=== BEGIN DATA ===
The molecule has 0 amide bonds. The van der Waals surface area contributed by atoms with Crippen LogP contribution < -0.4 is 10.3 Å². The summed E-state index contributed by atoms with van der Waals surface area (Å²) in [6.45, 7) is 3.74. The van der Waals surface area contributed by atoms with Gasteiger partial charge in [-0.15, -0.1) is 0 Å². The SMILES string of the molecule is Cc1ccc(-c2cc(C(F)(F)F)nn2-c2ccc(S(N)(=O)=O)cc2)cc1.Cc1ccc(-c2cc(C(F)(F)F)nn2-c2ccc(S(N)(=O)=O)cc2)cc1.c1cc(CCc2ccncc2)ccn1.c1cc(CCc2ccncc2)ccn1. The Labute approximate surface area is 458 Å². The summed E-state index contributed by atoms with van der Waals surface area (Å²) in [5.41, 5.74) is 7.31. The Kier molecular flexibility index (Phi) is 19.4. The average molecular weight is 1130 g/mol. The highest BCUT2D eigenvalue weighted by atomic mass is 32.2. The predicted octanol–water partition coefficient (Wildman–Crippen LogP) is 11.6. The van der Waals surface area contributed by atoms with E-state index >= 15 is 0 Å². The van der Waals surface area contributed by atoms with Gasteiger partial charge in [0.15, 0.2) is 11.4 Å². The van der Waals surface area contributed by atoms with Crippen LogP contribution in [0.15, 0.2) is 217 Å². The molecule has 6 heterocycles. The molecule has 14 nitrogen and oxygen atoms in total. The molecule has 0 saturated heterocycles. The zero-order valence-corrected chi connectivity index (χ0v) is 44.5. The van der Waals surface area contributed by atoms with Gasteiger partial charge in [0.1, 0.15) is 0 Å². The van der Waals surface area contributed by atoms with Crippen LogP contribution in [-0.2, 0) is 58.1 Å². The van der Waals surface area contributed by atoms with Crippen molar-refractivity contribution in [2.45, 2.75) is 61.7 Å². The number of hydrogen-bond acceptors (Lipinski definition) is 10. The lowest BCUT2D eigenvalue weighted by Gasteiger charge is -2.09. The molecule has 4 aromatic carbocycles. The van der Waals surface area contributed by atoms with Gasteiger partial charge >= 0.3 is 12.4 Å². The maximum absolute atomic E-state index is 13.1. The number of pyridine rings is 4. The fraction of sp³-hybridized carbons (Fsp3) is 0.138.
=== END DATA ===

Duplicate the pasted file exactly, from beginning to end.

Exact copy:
The molecule has 0 amide bonds. The van der Waals surface area contributed by atoms with Crippen LogP contribution < -0.4 is 10.3 Å². The summed E-state index contributed by atoms with van der Waals surface area (Å²) in [6.45, 7) is 3.74. The van der Waals surface area contributed by atoms with Gasteiger partial charge in [-0.15, -0.1) is 0 Å². The SMILES string of the molecule is Cc1ccc(-c2cc(C(F)(F)F)nn2-c2ccc(S(N)(=O)=O)cc2)cc1.Cc1ccc(-c2cc(C(F)(F)F)nn2-c2ccc(S(N)(=O)=O)cc2)cc1.c1cc(CCc2ccncc2)ccn1.c1cc(CCc2ccncc2)ccn1. The Labute approximate surface area is 458 Å². The summed E-state index contributed by atoms with van der Waals surface area (Å²) in [5.41, 5.74) is 7.31. The Kier molecular flexibility index (Phi) is 19.4. The average molecular weight is 1130 g/mol. The highest BCUT2D eigenvalue weighted by atomic mass is 32.2. The predicted octanol–water partition coefficient (Wildman–Crippen LogP) is 11.6. The van der Waals surface area contributed by atoms with E-state index >= 15 is 0 Å². The van der Waals surface area contributed by atoms with Gasteiger partial charge in [0.15, 0.2) is 11.4 Å². The van der Waals surface area contributed by atoms with Crippen LogP contribution in [0.15, 0.2) is 217 Å². The molecule has 6 heterocycles. The molecule has 14 nitrogen and oxygen atoms in total. The molecule has 0 saturated heterocycles. The zero-order valence-corrected chi connectivity index (χ0v) is 44.5. The van der Waals surface area contributed by atoms with Gasteiger partial charge in [0.1, 0.15) is 0 Å². The van der Waals surface area contributed by atoms with Crippen LogP contribution in [-0.2, 0) is 58.1 Å². The van der Waals surface area contributed by atoms with Crippen molar-refractivity contribution in [2.45, 2.75) is 61.7 Å². The number of hydrogen-bond acceptors (Lipinski definition) is 10. The lowest BCUT2D eigenvalue weighted by Gasteiger charge is -2.09. The molecule has 4 aromatic carbocycles. The van der Waals surface area contributed by atoms with Gasteiger partial charge >= 0.3 is 12.4 Å². The maximum absolute atomic E-state index is 13.1. The number of pyridine rings is 4. The fraction of sp³-hybridized carbons (Fsp3) is 0.138.